<b>4.6</b> If a word shows <i>possession</i>, it is in the <b>possessive</b> case.</p>

<i>His</i> Greek Bible is always by <i>his</i> bed.</p>

You can put "of" in front of the word, an apostrophe s after the word, or just an apostrophe if the word ends in "s."

Excerpted from Greek for the Rest of Us by William D. Mounce. Copyright © 2013 William D. Mounce. Excerpted by permission of ZONDERVAN.
All rights reserved. No part of this excerpt may be reproduced or reprinted without permission in writing from the publisher.
Excerpts are provided by Dial-A-Book Inc. solely for the personal use of visitors to this web site.

Table of Contents


Preface....................     viii     

Abbreviations....................     x     

What Would It Look Like If You Knew a Little Greek?....................     xi     

Part I: Foundational Greek....................          

1. The Greek Language....................     2     

2. The Greek Alphabet....................     4     

3. Pronunciation....................     8     

4. English Grammar: Noun Inflection....................     13     

5. Greek Grammar: Nouns....................     17     

6. Prepositions....................     22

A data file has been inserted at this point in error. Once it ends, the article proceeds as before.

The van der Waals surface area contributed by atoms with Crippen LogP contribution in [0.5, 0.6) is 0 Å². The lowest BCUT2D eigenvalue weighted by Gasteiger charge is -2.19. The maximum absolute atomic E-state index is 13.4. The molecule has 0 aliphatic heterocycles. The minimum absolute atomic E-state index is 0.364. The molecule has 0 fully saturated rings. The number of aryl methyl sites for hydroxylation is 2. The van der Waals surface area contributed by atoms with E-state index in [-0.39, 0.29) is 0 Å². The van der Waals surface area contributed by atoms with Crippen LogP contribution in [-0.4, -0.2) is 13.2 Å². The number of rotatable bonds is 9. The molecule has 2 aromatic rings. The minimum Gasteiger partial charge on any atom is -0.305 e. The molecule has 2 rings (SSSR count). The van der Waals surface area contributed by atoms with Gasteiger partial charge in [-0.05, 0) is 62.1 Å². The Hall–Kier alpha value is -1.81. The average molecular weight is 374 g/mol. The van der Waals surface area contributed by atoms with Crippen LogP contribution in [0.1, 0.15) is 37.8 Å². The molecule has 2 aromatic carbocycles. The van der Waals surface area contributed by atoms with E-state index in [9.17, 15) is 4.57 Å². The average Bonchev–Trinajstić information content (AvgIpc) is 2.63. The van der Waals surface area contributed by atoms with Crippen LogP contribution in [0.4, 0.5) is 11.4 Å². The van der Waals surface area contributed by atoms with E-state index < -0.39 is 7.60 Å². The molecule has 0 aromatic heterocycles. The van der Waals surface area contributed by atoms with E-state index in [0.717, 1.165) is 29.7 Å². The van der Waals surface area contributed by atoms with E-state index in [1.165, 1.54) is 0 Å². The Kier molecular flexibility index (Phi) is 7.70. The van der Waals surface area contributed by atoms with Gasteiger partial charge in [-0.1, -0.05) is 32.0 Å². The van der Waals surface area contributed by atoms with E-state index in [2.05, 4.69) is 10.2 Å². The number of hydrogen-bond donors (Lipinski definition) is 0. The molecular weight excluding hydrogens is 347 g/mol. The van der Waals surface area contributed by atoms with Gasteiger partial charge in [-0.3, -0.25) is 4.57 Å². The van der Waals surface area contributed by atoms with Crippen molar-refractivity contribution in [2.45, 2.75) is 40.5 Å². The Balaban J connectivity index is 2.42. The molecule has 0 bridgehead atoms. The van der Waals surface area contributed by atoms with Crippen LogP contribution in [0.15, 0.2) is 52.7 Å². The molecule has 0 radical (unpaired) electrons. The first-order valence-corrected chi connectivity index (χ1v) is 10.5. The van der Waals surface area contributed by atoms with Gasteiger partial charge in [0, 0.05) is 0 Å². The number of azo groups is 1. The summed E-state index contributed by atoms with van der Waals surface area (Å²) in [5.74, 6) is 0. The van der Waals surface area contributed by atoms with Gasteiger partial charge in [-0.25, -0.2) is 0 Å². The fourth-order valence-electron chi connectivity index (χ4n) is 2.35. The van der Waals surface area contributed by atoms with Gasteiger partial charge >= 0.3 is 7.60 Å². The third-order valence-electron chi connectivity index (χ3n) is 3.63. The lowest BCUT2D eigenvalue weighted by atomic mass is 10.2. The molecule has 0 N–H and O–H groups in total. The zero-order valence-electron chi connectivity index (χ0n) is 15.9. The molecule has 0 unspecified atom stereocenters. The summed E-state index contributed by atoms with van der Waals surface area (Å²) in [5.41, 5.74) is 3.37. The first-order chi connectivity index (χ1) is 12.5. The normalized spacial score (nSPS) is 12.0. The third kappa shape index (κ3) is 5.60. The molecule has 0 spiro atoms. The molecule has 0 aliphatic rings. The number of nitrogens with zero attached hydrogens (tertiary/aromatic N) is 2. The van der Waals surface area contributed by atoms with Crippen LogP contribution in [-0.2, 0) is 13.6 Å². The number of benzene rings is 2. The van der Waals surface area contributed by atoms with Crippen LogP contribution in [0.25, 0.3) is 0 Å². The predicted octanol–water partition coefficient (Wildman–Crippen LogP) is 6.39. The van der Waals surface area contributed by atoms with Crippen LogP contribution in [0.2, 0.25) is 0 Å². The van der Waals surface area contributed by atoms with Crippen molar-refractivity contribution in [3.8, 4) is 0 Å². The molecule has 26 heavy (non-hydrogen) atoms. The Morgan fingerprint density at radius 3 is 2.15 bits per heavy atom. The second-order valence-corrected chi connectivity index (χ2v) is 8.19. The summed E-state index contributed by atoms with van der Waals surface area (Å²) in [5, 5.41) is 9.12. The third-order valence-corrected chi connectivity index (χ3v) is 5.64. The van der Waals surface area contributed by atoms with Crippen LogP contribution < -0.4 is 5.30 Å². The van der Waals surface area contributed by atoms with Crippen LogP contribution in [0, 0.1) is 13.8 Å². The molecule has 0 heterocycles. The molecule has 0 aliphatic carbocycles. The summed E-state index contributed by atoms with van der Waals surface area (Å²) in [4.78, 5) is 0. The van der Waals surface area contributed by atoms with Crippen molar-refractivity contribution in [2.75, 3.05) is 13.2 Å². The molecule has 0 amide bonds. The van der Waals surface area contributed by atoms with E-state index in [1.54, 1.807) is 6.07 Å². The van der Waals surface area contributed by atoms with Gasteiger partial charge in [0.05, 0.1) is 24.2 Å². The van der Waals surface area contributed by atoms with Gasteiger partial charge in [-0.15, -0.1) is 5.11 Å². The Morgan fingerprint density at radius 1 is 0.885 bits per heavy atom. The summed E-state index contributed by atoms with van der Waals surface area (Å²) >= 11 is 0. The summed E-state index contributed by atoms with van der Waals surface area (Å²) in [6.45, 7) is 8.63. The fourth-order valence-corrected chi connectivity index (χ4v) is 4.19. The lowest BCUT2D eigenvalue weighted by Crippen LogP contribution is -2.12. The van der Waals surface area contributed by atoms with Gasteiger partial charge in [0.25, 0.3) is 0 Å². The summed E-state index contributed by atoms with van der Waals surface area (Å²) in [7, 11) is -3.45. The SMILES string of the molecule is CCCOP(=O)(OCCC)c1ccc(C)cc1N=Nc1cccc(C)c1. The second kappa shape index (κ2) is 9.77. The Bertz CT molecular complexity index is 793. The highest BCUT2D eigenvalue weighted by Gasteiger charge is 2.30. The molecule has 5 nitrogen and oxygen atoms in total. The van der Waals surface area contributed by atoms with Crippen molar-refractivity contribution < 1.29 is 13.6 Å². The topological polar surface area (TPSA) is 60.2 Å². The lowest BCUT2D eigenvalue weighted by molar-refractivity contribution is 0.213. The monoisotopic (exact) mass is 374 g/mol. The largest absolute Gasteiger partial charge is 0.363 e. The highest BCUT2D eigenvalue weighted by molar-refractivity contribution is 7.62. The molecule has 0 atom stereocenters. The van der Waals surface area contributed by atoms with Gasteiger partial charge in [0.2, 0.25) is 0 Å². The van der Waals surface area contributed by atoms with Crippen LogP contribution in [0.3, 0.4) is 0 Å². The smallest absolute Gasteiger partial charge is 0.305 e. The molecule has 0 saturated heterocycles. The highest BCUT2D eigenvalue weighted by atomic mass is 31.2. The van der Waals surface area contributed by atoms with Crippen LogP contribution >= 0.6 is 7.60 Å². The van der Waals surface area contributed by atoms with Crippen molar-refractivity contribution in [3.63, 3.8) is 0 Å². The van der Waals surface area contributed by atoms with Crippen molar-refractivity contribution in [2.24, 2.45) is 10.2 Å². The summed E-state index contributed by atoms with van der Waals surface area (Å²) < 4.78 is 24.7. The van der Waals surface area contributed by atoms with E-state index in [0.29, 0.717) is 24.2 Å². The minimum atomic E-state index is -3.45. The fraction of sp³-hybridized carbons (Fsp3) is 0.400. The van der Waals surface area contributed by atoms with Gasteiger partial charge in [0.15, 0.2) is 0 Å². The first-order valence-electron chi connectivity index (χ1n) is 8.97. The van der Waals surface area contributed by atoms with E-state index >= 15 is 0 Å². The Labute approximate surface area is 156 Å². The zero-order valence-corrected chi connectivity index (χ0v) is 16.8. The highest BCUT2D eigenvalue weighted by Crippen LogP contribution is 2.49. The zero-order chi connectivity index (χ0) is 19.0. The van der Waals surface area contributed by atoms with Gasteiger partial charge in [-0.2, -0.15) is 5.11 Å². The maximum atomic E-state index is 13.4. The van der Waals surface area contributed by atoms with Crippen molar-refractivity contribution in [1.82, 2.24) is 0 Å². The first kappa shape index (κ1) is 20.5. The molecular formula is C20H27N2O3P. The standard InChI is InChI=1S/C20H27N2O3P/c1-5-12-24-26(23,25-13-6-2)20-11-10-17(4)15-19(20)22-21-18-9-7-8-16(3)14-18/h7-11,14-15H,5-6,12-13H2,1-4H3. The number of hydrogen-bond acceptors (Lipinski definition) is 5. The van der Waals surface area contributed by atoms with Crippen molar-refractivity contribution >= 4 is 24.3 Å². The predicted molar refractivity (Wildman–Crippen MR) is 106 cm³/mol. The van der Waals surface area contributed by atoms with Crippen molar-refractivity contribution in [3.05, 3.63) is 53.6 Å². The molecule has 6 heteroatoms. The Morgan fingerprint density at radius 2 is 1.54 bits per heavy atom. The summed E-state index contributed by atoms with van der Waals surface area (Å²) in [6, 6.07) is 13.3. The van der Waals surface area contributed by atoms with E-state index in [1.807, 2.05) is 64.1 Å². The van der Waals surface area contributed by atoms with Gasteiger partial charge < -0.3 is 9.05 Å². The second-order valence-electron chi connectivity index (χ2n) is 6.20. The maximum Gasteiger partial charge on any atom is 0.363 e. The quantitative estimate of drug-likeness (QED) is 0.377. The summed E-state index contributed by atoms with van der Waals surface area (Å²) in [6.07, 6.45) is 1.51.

7. English Grammar: Verb Inflection....................     24     

8. Greek Grammar: Verbs (Indicative)....................     30     

9. Greek Grammar: Verbs (Nonindicative)....................     37     

10. Word Studies....................     41     

Part II: Church Greek....................          

11. Cases....................     70     

12. Pronouns....................     80     

13. Modifiers....................     84     

14. Phrasing 101....................     93     

15. Verbal Aspect....................     116     

16. Verbs (Voice)....................     121     

17. Verbs (Tense)....................     126     

18. Verbs (Nonindicative)....................     133     

19. Participles....................     139     

20. Conjunctions....................     146     

21. Phrasing 102....................     157     

Part III: Functional Greek....................          

22. Pronouns....................     176     

23. Definite Article, and Odds 'n Ends....................     182     

24. Adjectives....................     188     

25. Phrases and Clauses....................     192     

26. Phrasing 103....................     199     

27. Nouns....................     214     

28. Verbs (Indicative)....................     222     

29. Verbs (Nonindicative)....................     226     

30. Phrasing 104....................     237     

31. The History of the Bible and Textual Criticism....................     250     

32. Translations....................     264     

33. How to Read a Commentary....................     279     

Vocabulary....................     287     

Index....................     289